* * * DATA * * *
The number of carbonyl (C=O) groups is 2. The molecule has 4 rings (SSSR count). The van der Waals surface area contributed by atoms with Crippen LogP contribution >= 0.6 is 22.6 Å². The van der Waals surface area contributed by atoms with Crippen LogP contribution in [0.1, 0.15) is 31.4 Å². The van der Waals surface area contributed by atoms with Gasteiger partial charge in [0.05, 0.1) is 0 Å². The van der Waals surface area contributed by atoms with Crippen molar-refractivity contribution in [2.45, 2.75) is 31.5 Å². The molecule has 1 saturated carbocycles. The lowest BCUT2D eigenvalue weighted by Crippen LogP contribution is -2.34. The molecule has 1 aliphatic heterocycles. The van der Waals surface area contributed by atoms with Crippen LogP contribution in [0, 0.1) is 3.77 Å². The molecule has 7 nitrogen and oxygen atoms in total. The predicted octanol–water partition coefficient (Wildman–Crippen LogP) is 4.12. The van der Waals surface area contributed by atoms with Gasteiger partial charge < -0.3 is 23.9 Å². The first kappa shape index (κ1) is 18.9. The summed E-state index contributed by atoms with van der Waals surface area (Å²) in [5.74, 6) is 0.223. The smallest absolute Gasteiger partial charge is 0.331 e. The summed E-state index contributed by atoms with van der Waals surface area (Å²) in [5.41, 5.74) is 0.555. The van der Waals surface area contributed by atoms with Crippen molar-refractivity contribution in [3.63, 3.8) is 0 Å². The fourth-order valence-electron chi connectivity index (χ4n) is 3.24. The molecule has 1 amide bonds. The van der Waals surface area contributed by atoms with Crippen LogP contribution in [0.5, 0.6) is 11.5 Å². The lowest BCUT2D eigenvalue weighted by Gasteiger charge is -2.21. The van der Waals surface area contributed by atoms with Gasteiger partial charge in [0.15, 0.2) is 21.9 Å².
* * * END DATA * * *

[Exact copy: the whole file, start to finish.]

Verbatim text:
The number of carbonyl (C=O) groups is 2. The molecule has 4 rings (SSSR count). The van der Waals surface area contributed by atoms with Crippen LogP contribution >= 0.6 is 22.6 Å². The van der Waals surface area contributed by atoms with Crippen LogP contribution in [0.1, 0.15) is 31.4 Å². The van der Waals surface area contributed by atoms with Gasteiger partial charge in [0.05, 0.1) is 0 Å². The van der Waals surface area contributed by atoms with Crippen molar-refractivity contribution in [2.45, 2.75) is 31.5 Å². The molecule has 1 saturated carbocycles. The lowest BCUT2D eigenvalue weighted by Crippen LogP contribution is -2.34. The molecule has 1 aliphatic heterocycles. The van der Waals surface area contributed by atoms with Crippen LogP contribution in [0, 0.1) is 3.77 Å². The molecule has 7 nitrogen and oxygen atoms in total. The predicted octanol–water partition coefficient (Wildman–Crippen LogP) is 4.12. The van der Waals surface area contributed by atoms with Gasteiger partial charge < -0.3 is 23.9 Å². The first kappa shape index (κ1) is 18.9. The summed E-state index contributed by atoms with van der Waals surface area (Å²) in [5.74, 6) is 0.223. The smallest absolute Gasteiger partial charge is 0.331 e. The summed E-state index contributed by atoms with van der Waals surface area (Å²) in [5.41, 5.74) is 0.555. The van der Waals surface area contributed by atoms with Crippen molar-refractivity contribution in [3.63, 3.8) is 0 Å². The fourth-order valence-electron chi connectivity index (χ4n) is 3.24. The molecule has 1 amide bonds. The van der Waals surface area contributed by atoms with Crippen LogP contribution in [0.5, 0.6) is 11.5 Å². The lowest BCUT2D eigenvalue weighted by Gasteiger charge is -2.21. The van der Waals surface area contributed by atoms with Gasteiger partial charge in [0.15, 0.2) is 21.9 Å².